Exit negotiations

May’s ‘Plan for Britain’ tells us nothing about Brexit. That’s quite deliberate

Theresa May’s ‘Plan for Britain’ is remarkable for its lack of detail. It reads like any Conservative manifesto from the past few decades, and says nothing substantive about Brexit. But, says Simon Usherwood, this is precisely the intention. The Prime Minister wants to act with as little constraint as possible as negotiations with the r27 approach.

With little fanfare, the […]

Foreign direct investment will remain robust post-Brexit

The UK has been one of the top recipients of FDI among advanced economies and the biggest recipient of FDI flows into the EU. The long-term impact of Brexit is still subject to uncertainty. However, there are reasons to suppose that FDI into the UK will remain robust, especially by companies servicing UK and non-European markets, writes Laza Kekic.

According to […]

Video: Labour markets, welfare & the portability of rights

The world faces major uncertainties –  economic (another economic crisis?), political (instability in the Middle East), environmental (climate change), societal (population ageing) and technical (nuclear safety). To those, add uncertainties connected with Brexit and in connection with the new US administration. In the face of those uncertainties, the welfare state – one of whose major purposes is risk sharing […]

Britain stumbles towards a future association with the EU

The big Brexit picture is that the UK continues to stumble towards a future association agreement with the EU. Until Article 50 is triggered there will be no official recognition by the EU of this scenario, and the Westminster parliament has yet to get its head(s) around the concept. But experts are reading the runes, writes Andrew Duff.

The key […]

Predictions of Brexit’s impact on finserv have been greatly exaggerated

Brexit will devastate the City and harm European finance – or will it? Wolf-Georg Ringe thinks not. He points out that the EU has shown remarkable flexibility in the past as it tried to fend off financial meltdown. It has ignored state aid rules in order to bail out banks, for example. The deal eventually reached between the UK […]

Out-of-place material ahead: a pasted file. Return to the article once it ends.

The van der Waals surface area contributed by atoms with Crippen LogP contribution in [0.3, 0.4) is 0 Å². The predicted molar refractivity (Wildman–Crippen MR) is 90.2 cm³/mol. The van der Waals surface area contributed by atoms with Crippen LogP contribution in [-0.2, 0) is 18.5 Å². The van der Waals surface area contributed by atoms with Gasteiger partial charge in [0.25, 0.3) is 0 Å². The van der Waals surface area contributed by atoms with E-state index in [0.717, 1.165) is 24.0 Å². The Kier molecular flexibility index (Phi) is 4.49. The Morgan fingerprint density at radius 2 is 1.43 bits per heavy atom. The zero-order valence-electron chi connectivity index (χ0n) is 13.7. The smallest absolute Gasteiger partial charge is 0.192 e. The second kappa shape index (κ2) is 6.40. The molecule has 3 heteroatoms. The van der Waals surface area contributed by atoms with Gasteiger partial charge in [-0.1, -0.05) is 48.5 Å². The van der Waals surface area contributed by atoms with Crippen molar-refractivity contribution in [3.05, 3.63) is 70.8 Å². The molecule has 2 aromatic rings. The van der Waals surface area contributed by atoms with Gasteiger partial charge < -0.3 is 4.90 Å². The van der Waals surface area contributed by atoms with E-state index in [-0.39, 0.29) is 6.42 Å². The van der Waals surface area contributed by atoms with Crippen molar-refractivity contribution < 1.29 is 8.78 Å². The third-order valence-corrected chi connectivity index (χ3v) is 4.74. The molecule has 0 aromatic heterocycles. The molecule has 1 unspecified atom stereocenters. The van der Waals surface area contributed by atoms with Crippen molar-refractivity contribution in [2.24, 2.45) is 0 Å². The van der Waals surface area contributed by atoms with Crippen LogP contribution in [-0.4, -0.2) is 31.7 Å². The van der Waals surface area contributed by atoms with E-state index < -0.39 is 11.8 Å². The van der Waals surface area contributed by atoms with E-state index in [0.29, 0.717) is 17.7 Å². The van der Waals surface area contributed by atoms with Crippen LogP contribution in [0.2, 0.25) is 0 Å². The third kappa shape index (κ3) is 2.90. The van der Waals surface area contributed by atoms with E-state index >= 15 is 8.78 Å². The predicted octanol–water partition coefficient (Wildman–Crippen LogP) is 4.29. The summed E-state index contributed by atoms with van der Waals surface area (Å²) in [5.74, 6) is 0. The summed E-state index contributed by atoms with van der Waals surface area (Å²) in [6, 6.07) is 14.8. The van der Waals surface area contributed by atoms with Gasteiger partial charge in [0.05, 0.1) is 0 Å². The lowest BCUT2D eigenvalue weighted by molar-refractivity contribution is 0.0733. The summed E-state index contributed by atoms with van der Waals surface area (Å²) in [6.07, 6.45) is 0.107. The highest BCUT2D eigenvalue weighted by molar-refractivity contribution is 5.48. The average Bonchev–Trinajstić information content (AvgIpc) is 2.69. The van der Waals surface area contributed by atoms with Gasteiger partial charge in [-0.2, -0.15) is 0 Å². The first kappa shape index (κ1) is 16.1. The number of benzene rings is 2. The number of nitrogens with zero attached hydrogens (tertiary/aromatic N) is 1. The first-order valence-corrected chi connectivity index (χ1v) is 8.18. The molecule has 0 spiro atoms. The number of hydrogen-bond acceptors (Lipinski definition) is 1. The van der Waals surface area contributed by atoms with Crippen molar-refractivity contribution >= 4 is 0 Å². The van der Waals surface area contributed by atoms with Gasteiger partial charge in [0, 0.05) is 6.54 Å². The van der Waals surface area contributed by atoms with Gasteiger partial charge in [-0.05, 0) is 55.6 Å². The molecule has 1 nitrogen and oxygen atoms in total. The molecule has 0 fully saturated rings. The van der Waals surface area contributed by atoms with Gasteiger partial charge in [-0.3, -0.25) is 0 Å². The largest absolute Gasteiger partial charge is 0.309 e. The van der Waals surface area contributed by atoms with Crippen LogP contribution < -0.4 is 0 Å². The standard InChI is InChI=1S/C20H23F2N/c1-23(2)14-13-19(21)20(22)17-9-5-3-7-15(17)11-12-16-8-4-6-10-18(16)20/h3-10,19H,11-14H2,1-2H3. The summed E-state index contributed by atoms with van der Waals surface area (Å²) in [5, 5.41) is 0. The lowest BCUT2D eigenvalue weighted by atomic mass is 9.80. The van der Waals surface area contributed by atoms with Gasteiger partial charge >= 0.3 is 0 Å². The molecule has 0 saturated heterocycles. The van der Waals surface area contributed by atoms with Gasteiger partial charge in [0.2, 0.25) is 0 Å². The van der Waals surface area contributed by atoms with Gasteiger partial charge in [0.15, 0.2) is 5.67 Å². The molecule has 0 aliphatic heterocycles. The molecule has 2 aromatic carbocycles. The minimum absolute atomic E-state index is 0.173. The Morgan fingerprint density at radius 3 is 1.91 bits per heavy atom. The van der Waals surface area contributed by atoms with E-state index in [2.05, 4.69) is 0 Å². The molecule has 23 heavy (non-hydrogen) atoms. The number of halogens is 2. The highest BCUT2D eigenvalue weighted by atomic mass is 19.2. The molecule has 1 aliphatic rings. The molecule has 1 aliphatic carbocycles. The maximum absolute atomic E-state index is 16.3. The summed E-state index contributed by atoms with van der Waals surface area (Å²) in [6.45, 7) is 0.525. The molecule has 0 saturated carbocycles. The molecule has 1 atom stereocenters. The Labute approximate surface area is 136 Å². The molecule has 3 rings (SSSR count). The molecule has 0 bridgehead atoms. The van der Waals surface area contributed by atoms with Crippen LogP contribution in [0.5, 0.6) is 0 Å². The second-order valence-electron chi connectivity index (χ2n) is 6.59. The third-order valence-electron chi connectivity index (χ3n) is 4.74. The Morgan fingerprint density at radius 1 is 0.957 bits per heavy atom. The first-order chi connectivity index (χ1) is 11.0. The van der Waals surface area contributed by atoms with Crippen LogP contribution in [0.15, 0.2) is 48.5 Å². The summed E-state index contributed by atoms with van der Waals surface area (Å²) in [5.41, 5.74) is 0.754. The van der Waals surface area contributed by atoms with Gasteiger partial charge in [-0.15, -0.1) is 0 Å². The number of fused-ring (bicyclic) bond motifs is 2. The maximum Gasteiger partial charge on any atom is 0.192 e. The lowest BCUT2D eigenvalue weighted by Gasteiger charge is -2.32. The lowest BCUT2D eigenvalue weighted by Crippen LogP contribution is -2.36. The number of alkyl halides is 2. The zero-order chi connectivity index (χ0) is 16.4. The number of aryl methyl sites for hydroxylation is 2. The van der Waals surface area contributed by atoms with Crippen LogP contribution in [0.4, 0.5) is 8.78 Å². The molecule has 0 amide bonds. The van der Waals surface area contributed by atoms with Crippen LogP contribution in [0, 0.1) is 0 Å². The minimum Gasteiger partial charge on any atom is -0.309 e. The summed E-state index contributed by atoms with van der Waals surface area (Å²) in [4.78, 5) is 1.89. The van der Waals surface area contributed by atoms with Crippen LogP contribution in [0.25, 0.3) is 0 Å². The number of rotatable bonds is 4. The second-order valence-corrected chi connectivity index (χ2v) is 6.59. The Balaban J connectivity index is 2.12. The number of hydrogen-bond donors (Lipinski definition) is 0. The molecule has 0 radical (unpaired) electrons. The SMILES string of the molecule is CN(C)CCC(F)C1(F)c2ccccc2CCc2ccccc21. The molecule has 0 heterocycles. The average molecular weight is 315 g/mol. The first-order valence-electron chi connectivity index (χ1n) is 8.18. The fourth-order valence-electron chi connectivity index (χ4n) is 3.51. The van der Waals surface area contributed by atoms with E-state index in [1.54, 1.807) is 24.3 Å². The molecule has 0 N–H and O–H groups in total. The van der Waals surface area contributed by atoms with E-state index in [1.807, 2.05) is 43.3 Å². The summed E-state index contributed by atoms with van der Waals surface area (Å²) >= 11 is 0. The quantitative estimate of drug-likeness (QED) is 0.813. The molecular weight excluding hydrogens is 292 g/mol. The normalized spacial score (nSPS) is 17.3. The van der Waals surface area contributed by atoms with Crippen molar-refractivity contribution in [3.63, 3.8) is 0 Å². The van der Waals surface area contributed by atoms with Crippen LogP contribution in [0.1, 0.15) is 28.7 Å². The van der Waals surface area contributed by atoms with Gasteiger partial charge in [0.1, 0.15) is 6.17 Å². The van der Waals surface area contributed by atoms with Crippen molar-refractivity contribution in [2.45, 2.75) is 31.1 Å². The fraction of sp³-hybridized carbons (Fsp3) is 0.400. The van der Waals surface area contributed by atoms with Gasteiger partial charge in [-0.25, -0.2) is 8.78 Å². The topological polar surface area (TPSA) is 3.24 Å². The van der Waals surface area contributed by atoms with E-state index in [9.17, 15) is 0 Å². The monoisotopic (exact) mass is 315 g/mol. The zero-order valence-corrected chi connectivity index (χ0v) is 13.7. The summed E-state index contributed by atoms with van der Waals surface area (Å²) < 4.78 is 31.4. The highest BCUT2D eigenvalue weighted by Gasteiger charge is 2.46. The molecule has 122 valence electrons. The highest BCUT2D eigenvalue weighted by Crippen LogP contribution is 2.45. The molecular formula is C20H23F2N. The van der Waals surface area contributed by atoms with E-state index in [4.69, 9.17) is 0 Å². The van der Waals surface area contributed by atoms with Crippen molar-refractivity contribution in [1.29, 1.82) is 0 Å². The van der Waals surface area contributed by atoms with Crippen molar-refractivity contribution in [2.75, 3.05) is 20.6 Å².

Britain’s got bills – but will we pay? Settling our EU budget obligations

Settling our financial obligations to the EU could cost up to €6obn. Iain Begg explains why the figure is so high, looks at whether there is much scope for negotiation and asks what would happen if Britain simply refused to pay.

As many a preacher has declaimed, citing Timothy 6:10 from the Bible, ‘the love of money is the root […]

Will Brexit spell the end of the ECtHR, and the arrival of a British Bill of Rights?

Eurosceptics have long had the European Court of Human Rights in their sights. Soon the EU Charter of Fundamental Rights is likely to disappear from the UK’s legal landscapes. Tobias Lock and Tom Gerard Daly argue that Brexit will make it easier for Eurosceptics to achieve their aim of replacing the Human Rights Act with a British Bill of Rights […]

International regulatory cooperation can ease a hard Brexit

Many observers are expecting a hard Brexit to take place. But what is the most likely outcome of the upcoming Brexit negotiations and how can the UK minimise any negative economic consequences? Robert Basedow argues that a ‘hard’ Brexit is unlikely to happen from a trade perspective, but suggests that a key priority should be to prevent non-tariff barriers […]

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    Permalink An anti-Brexit demo in Berlin, July 2016. Photo: <a href=Elly Clarke. Public domain" />Gallery

    Logically flawed, morally indefensible: EU citizens in the UK are bargaining chips

Logically flawed, morally indefensible: EU citizens in the UK are bargaining chips

The rights of EU citizens living in the UK are not guaranteed. An amendment that would have given them post-Brexit rights regardless of the outcome of negotiations was voted down in the Commons. Ruvi Ziegler says the government’s argument – which says that by refusing to guarantee EU citizens’ rights, it is protecting British people living in the EU – is […]

Assessing the UK’s 12 Brexit goals: from the achievable to the nigh-on impossible

The government has set itself 12 goals as it prepares to begin Brexit negotiations – ranging from leaving the jurisdiction of the European Court of Justice to controlling migration and ensuring Scotland stays in the Union. Some are readily achievable, others nigh-on impossible, says Richard Rose. He assesses the likelihood of achieving each goal.

The government’s new White Paper on Brexit is optimistically […]